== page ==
Mormon," and to my great surprise I find nearly the same
historical matter, names, etc., as they were in my brother's
writings. I well remember that he wrote in the old style, and
commenced about every sentence with 'and it came to pass,' or
'now it came to pass,' the same as in the 'Book of Mormon,' and,
according to the best of my recollection and belief, it is the
same as my brother Solomon wrote, with the exception of the
religious matter."

John Spaulding's wife testified that she had no doubt that the
historical part of the Bible and the manuscript were the same,
and she well recalled such phrases as "it came to pass."

Mr. Spaulding's business partner at Conneaut, Henry Lake,
testified that Spaulding read the manuscript to him many hours,
that the story running through it and the Bible was the same, and
he recalls this circumstance: "One time, when he was reading to
me the tragic account of Laban, I pointed out to him what I
considered an inconsistency, which he promised to correct, but by
referring to the 'Book of Mormon,' I find that it stands there
just as he read it to me then.... I well recollect telling Mr.
Spaulding that the so frequent use of the words 'and it came to
pass,' 'now it came to pass,' rendered it ridiculous."

John N. Miller, an employee of Spaulding in Ohio, and a boarder
in his family for several months, testified that Spaulding had
written more than one book or pamphlet, that he had heard the
author read from the "Manuscript Found," that he recalled the
story running through it, and added: "I have recently examined
the 'Book of Mormon,' and find in it the writings of Solomon
Spaulding, from beginning to end, but mixed up with Scripture and
other religious matter which I did not meet with in the
'Manuscript Found'.... The names of Nephi, Lehi, Moroni, and in
fact all the principal names, are brought fresh to my
recollection by the 'Gold Bible.'"

Practically identical testimony was given by the four other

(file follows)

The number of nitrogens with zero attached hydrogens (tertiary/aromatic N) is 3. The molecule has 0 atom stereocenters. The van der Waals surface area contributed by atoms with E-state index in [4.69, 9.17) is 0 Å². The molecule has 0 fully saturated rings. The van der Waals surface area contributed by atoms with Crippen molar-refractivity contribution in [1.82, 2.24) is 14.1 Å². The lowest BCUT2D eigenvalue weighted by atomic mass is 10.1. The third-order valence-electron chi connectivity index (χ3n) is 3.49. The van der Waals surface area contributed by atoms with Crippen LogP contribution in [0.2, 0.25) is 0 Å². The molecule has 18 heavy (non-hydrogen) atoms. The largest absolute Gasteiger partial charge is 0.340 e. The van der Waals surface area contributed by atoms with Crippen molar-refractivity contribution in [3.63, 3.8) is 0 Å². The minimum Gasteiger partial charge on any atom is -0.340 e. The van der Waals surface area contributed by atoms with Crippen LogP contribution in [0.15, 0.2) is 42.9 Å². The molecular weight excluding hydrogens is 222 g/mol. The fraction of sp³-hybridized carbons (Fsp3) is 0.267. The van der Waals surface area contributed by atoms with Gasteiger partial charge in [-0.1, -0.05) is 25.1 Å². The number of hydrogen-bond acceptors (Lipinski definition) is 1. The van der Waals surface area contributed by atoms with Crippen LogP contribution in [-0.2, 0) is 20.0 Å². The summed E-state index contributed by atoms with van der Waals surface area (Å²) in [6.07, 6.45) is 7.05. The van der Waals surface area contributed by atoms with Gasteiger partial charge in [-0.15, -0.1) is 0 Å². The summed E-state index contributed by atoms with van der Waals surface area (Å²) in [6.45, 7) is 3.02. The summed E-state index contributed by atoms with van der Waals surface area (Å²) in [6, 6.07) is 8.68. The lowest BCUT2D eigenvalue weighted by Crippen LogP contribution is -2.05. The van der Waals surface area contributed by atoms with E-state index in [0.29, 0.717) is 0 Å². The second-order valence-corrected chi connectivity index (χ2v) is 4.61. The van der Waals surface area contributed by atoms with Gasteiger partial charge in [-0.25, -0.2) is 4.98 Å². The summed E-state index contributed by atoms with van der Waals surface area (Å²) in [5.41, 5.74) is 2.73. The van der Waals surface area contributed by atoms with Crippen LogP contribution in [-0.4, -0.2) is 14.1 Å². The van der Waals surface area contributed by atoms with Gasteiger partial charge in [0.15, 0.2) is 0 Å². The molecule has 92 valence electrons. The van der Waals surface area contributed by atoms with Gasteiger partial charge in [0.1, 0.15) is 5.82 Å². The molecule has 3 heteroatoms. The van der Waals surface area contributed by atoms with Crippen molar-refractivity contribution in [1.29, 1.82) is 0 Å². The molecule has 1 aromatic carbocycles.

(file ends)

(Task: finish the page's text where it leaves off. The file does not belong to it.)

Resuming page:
neighbors. Important additions to this testimony have been made
in later years. A statement by Joseph Miller of Amity,
Pennsylvania, a man of standing in that community, was published
in the Pittsburg Telegraph of February 6, 1879. Mr. Miller said
that he was well acquainted with Spaulding when he lived at
Amity, and heard him read most of the "Manuscript Found," and had
read the Mormon Bible in late years to compare the two. "On
hearing read, "he says," the account from the book of the battle
between the Amlicites (Book of Alma), in which the soldiers of
one army had placed a red mark on their foreheads to distinguish
them from their enemies, it seemed to reproduce in my mind, not
only the narration, but the very words as they had been impressed
on my mind by the reading of Spaulding's manuscript.... The
longer I live, the more firmly I am convinced that Spaulding's
manuscript was appropriated and largely used in getting up the `
Book of Mormon."

Redick McKee, a resident of Amity, Pennsylvania, when Spaulding
lived there, and later a resident of Washington, D. C., in a
letter to the Washington [Pennsylvania] Reporter, of April 21,
1869, stated that he heard Spaulding read from his manuscript,
and added: "I have an indistinct recollection of the passage
referred to by Mr. Miller about the Amlicites making a cross with
red paint on their foreheads to distinguish them from enemies in
battle."

The Rev. Abner Judson, of Canton, Ohio, wrote for the Washington
County, Pennsylvania, Historical Society, under date of December
20, 1880, an account of his recollections of the Spaulding
manuscript, and it was printed in the Washington [Pennsylvania]
Reporter of January 7, 1881. Spaulding read a large part of his